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The White-headed Vulture (Aegypius occipitalis) is one of five species of vultures that can be seen at Ingwelala. Of huge concern is the steady decline of population numbers for the White-headed Vulture.
Up until 2004 the IUCN Red List of Endangered Species categorised the White-headed Vulture as “Least Concern”, by 2007 is was recategorized as “Vulnerable” and in 2015 it was listed as “Critically Endangered”.
Despite a wide sub-Saharan range, populations have declined dramatically with an estimate of only 5500 birds left. In several areas of its known range local extinction has occurred. Declining numbers are due to habitat degradation and mass poisoning of carcasses that vultures feed on.
White-headed Vultures are classed as medium sized vultures, the wingspan is an impressive 2 – 2.3 metres in adult birds. Females are heavier in mass than males, averaging around 4.7 kilogrammes. In identification, the White-headed Vulture may be confused with the larger Lappet-faced Vulture. The pink to orange beak and pinkish feet are distinguishing features to look out for.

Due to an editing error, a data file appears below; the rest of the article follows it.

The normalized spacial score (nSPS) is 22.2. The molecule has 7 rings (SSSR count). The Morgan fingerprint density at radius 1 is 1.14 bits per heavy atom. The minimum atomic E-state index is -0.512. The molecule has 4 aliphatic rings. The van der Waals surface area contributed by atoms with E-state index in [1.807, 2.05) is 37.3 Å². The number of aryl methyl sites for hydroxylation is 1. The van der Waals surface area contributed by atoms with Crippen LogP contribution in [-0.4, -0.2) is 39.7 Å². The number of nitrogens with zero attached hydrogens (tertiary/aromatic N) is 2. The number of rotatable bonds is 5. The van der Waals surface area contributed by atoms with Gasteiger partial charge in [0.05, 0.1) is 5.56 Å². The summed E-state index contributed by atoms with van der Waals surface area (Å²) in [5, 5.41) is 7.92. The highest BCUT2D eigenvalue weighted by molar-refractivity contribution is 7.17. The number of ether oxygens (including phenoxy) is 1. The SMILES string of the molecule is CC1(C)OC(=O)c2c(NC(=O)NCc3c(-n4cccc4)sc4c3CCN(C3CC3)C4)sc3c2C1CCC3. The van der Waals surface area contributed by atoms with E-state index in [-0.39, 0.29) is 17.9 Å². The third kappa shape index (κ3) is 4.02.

These vultures nest in trees, preferring baobabs and thorn trees. They are monogamous breeders. In southern Africa breeding occurs in winter when a single egg is laid. Incubation is usually 55 days and fledging is around 115 days.
Diet is any meat sourced from either scavenging, stealing or killing. Stranded fish are also consumed.
Facts researched on the Internet, words by John Llewellyn. Pictures courtesy Charlie Lynam.